A Student Loan Crisis, Underpaid Adjuncts, And Dysfunctional Dialogues: What Is The Future Of Higher Education?

Earlier this year, the USA today published an article that stated that the student loan crisis is America’s next big crisis. It’s a notion that has been circulating for some time now. Then there is the financial reality that adjunct professors are facing – a bleak narrative about inadequate compensation. And lately, due to the protests in Mizzou and Yale, we’ve had to have some difficult questions about dialogue and discussion in our higher education institutions.
Thought Catalog / Daniella Urdinlaiz
Thought Catalog / Daniella Urdinlaiz
To discuss these current challenges facing universities, I reached out to Paula Young Lee, who is a faculty fellow at Tufts, the author of several academic books on the culture history of meat, and has written for several publications including The Atlantic, Dame, Salon, and many others.

TC: Hi Paula, could you introduce yourself briefly and tell us about your writing and your academic background?

Paula Young Lee: Hi Kovie! I hold a doctorate from the University of Chicago, writing an interdisciplinary dissertation that focused on the foundations of the modern institutional sciences and their expression through architectural forms (1650-1850). I have also published widely on the architectural of animal captivity, i.e. slaughterhouses, zoos, and farms. So what I basically do is think about the ways in which the lived environment shapes and organizes everyday thought and collective values. As a fiction writer, I am currently exploring the intersection of science fact and social forms and coming up with…horror.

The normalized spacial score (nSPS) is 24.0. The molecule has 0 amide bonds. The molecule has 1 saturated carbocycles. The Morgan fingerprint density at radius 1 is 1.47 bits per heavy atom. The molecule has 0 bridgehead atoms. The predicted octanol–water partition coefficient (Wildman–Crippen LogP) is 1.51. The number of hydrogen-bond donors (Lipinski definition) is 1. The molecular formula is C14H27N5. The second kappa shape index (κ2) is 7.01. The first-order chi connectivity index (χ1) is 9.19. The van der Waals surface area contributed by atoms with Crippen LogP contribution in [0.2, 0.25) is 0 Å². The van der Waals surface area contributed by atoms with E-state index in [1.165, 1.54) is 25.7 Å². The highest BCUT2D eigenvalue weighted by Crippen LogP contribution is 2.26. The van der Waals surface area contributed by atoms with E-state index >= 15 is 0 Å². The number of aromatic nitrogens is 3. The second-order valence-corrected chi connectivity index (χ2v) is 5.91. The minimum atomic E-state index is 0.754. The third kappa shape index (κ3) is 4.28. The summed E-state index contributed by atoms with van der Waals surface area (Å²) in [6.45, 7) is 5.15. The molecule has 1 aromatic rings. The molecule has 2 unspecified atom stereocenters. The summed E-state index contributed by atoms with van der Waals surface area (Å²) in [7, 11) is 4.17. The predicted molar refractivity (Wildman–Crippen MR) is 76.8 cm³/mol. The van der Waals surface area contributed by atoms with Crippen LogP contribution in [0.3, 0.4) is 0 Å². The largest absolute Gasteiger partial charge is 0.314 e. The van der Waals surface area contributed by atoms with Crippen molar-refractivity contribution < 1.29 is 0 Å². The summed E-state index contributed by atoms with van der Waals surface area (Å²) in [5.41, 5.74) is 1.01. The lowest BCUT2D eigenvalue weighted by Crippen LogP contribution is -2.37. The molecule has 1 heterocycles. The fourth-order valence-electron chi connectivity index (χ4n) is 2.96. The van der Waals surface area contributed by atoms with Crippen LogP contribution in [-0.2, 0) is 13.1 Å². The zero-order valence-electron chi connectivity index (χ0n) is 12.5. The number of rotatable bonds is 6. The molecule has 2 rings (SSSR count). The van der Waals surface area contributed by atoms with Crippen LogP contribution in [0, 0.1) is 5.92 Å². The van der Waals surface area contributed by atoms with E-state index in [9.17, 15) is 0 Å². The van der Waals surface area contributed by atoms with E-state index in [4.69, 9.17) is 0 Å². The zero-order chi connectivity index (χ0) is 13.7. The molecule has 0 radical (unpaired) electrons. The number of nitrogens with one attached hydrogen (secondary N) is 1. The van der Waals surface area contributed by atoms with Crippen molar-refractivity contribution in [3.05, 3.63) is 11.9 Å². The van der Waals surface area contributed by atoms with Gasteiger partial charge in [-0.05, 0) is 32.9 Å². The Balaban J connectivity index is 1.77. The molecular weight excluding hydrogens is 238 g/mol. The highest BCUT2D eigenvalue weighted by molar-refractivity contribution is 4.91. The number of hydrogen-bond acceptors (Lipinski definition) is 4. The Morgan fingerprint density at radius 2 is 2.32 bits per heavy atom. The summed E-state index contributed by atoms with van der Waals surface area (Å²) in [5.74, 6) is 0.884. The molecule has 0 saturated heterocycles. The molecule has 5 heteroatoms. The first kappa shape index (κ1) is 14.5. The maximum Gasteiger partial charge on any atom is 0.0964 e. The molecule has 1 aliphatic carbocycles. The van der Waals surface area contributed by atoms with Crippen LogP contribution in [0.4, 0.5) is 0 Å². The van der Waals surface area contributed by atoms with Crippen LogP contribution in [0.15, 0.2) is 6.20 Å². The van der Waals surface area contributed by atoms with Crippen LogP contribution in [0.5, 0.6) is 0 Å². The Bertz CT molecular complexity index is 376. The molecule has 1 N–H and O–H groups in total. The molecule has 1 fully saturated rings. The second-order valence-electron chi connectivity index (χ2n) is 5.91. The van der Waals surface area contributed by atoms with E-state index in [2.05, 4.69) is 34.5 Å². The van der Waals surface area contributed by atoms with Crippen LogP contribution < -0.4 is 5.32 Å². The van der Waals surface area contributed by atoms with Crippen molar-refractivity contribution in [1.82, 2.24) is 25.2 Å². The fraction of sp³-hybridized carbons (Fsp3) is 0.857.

TC: That sounds absolutely brilliant and I think we might need to have you write something in-depth for us regarding that knowledge-base. However, I want to move on to the subject matters of this dialogue.

The reality, I think, is college is practically speaking, unaffordable for a lot of people. And then there is the student loan bubble that many people are caught in. From my perspective, I think that it’s pretty much unsustainable to carry on the way many universities are carrying on with students taking on huge amounts of debt to go to school. What are the effects of this on the university? And what are some potential resolutions? And without potential resolutions, what do you think the eventual outcome will be?

PYL: To answer this fully would require a few hundred pages. But in brief: many studies have commented on the “corporatization” of the university. What this means, in essence, is that the entire system shifts the end goal from education per se, to producing more consumers.

One of the ways that this can be seen is in the cost of the textbook. Which can be understood as a small part that represents the workings of the whole. For example, many core textbooks for required classes in math or economics will cost, say, $100.00. For working class kids who may be on scholarship, this is too expensive. They cannot afford to buy this book because each semester demands the purchase of dozens of books.